Man Asian Literary Prize

Contenders for Asian prize named

PUBLISHED : Sunday, 22 July, 2007, 12:00am
UPDATED : Sunday, 22 July, 2007, 12:00am

The search for the first winner of the Man Asian Literary Prize began in earnest on Friday with the announcement in Hong Kong of the 23 authors whose works have been selected for the longlist.

The award, sponsored by Man Group, the backer of the Man Booker Prize for Fiction and Hong Kong's International Literary Festival, attracted more than 240 entries from countries including India, Sri Lanka, Nepal, Pakistan, Myanmar, Indonesia, Cambodia, Malaysia, Singapore, Philippines, China, Macau, Hong Kong, Taiwan, Korea and Japan.

'This first year's submissions exceeded our expectations both in quality and breadth,' says prize chairman Peter Gordon. 'We're very pleased at the reception this inaugural prize has received throughout the region and to see submissions from almost every country in Asia.'

Many of the submissions (manuscripts of completed novels not yet published in English) came late in the day, says Gordon. 'We were beginning to wonder how many we would receive. The authors seem to have been polishing their works right up until the last minute. ' The longlist includes Chinese writer Mo Yan, best known for Red Sorghum in the late 1980s, which depicts the hidden desires and grief experienced by farmers during and after the second world war and was adapted for an award-winning film by director Zhang Yimou.

Mo was tipped by critics as a Nobel laureate in waiting after the release of Big Breasts and Wide Hips (1995). His shortlisted novel, Life and Death Are Wearing Me Out, borrows from the Buddhist theory of reincarnation to trace the history of the rural mainland under communist rule from 1950 to 2000.

Fellow Chinese writers whose works will go forward to the next stage of judging include Guo Xiaolu, whose A Concise Chinese-English Dictionary for Lovers this year won critical acclaim and was shortlisted for the Orange Broadband Prize for Fiction, and Jiang Rong, whose Wolf Totem has sold more than a million copies on the mainland and was snapped up for translation by Penguin in 2005 for US$100,000. It will be released in English in March.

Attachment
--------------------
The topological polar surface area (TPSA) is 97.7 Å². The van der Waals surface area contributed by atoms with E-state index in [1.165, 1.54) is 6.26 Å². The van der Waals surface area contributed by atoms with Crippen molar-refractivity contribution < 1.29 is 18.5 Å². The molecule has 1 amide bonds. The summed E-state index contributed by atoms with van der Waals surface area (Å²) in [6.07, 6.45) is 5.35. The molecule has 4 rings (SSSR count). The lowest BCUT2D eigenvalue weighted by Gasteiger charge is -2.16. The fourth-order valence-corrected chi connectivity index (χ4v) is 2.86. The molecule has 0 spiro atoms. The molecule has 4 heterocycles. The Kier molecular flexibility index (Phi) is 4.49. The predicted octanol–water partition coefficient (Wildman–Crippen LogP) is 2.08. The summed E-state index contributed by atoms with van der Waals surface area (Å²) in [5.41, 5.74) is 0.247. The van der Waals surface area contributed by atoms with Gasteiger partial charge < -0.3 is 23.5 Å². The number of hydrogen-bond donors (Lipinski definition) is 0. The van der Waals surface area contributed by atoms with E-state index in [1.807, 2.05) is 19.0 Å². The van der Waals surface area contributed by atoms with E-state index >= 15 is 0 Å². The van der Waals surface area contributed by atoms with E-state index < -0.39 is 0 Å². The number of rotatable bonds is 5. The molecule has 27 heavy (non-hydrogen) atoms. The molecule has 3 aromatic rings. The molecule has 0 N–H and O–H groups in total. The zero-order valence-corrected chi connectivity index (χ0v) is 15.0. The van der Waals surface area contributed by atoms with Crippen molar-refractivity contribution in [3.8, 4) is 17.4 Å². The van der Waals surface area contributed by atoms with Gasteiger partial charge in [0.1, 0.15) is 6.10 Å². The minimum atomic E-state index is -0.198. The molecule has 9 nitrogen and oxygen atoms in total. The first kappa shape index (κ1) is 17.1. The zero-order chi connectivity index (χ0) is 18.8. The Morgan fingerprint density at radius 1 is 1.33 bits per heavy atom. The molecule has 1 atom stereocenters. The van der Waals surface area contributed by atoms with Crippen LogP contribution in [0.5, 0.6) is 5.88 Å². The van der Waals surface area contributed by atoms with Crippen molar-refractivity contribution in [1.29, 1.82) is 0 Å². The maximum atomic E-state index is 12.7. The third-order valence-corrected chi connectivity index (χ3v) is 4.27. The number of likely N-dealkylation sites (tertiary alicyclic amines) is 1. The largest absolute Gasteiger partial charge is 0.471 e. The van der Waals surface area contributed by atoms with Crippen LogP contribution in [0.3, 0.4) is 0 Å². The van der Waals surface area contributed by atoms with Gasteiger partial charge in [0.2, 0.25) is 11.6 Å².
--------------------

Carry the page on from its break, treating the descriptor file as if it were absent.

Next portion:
Other voices from around the region include Filipino author Jose Dalisay Jnr, who has written 15 books of stories, plays, and essays, five of which received the National Book Award from the Manila Critics Circle, and Hong Kong's Xu Xi, named by The New York Times as a pioneer writer from Asia in English.

Japanese literary prodigy Hitomi Kanehara also makes the cut for Autofiction. The 23-year-old dropped out of school at 15 and went on to win the prestigious Akutagawa Prize in 2003 for Snakes and Earrings, her controversial portrayal of violent sex and body modification among Japan's youth, which topped best-seller lists with sales of more than one million.

Malaysian writer Chiew-Siah Tei secures her place with Little Hut of Leaping Fishes, her first novel in English. The bilingual writer from Tampin, a small town in the country's south, has won the Hua Zong International Chinese Fiction Award and scripted Night Swimmer, which scooped the Best Short Film award at the Vendome International Film Festival.

Myanmese writer Nu Nu Yi Inwa, who made the list with Smile as They Bow, was born in 1957 near Mandalay and since her debut in 1984 has written more than 15 novels and 100 short stories, often set among the rural poor and social outcasts.

The longlist is dominated by writers from South Asia, with 14 of the works chosen for further consideration written by authors from the Indian subcontinent.

The prize, which is open to works of Asian fiction unpublished in English, aims to bring new authors in Asia to the attention of the world, encourage translation and publication of Asian literature in English, and highlight Asia's developing role in world literature.

The shortlist for the prize will be released in October, with the winner due to be announced on November 10 at an awards ceremony in Hong Kong.

Inaugural Man Asian Literary Prize longlist

Tulsi Badrinath (India), The Living God

Sanjay Bahadur (India), The Sound of Water

Kankana Basu (India), Cappuccino Dusk

Sanjiv Bhatla (India), Injustice

Shahbano Bilgrami (Pakistan), Without Dreams

Saikat Chakraborty (India), The Amnesiac

Jose Dalisay Jnr (Philippines), Soledad's Sister

Reeti Gadekar (India), Families at Home

Xiaolu Guo (China), 20 Fragments of a Ravenous Youth

Ameena Hussein (Sri Lanka), The Moon in the Water

Nu Nu Yi Inwa (Myanmar), Smile as They Bow

Jiang Rong (China), Wolf Totem

Hitomi Kanehara (Japan), Autofiction

N.S. Madhavan (India), Litanies of Dutch Battery

Laxmi Narayan Mishra (India), The Little God

Mo Yan (China), Life and Death Are Wearing Me Out

Nalini Rajan (India), The Pangolin's Tale

Chiew-Siah Tei (Malaysia), Little Hut of Leaping Fishes

Shreekumar Varma (India), Maria's Room

Anuradha Vijayakrishnan (India), Seeing the Girl

Sujatha Vijayaraghavan (India), Pichaikuppan

Xu Xi (Hong Kong), Habit of a Foreign Sky

Egoyan Zheng (Taiwan), Fleeting Light